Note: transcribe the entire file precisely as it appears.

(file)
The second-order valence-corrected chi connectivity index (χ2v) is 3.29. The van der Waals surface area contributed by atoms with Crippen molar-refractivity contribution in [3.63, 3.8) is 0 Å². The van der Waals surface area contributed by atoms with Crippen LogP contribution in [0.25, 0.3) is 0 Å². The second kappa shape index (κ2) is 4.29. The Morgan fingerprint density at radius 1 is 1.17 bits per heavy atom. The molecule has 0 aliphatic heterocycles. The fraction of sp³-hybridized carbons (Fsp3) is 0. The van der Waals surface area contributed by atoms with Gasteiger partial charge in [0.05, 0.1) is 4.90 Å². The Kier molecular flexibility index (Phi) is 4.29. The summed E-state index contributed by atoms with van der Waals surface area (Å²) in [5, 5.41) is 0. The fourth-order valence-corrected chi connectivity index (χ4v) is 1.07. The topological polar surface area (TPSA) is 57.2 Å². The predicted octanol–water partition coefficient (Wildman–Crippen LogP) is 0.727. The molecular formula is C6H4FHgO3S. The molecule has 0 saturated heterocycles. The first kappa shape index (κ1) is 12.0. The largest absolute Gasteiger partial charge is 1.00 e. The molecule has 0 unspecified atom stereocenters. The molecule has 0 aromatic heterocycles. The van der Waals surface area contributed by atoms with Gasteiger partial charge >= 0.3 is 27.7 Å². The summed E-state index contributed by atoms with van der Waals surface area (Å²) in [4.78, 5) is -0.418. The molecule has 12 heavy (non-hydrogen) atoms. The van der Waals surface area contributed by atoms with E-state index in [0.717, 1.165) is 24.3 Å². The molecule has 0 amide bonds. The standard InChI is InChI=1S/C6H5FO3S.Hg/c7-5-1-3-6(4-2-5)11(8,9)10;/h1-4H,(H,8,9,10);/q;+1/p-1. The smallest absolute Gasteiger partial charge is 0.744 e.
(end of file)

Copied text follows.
The second-order valence-corrected chi connectivity index (χ2v) is 3.29. The van der Waals surface area contributed by atoms with Crippen molar-refractivity contribution in [3.63, 3.8) is 0 Å². The van der Waals surface area contributed by atoms with Crippen LogP contribution in [0.25, 0.3) is 0 Å². The second kappa shape index (κ2) is 4.29. The Morgan fingerprint density at radius 1 is 1.17 bits per heavy atom. The molecule has 0 aliphatic heterocycles. The fraction of sp³-hybridized carbons (Fsp3) is 0. The van der Waals surface area contributed by atoms with Gasteiger partial charge in [0.05, 0.1) is 4.90 Å². The Kier molecular flexibility index (Phi) is 4.29. The summed E-state index contributed by atoms with van der Waals surface area (Å²) in [5, 5.41) is 0. The fourth-order valence-corrected chi connectivity index (χ4v) is 1.07. The topological polar surface area (TPSA) is 57.2 Å². The predicted octanol–water partition coefficient (Wildman–Crippen LogP) is 0.727. The molecular formula is C6H4FHgO3S. The molecule has 0 saturated heterocycles. The first kappa shape index (κ1) is 12.0. The largest absolute Gasteiger partial charge is 1.00 e. The molecule has 0 unspecified atom stereocenters. The molecule has 0 aromatic heterocycles. The van der Waals surface area contributed by atoms with Gasteiger partial charge >= 0.3 is 27.7 Å². The summed E-state index contributed by atoms with van der Waals surface area (Å²) in [4.78, 5) is -0.418. The molecule has 12 heavy (non-hydrogen) atoms. The van der Waals surface area contributed by atoms with E-state index in [0.717, 1.165) is 24.3 Å². The molecule has 0 amide bonds. The standard InChI is InChI=1S/C6H5FO3S.Hg/c7-5-1-3-6(4-2-5)11(8,9)10;/h1-4H,(H,8,9,10);/q;+1/p-1. The smallest absolute Gasteiger partial charge is 0.744 e.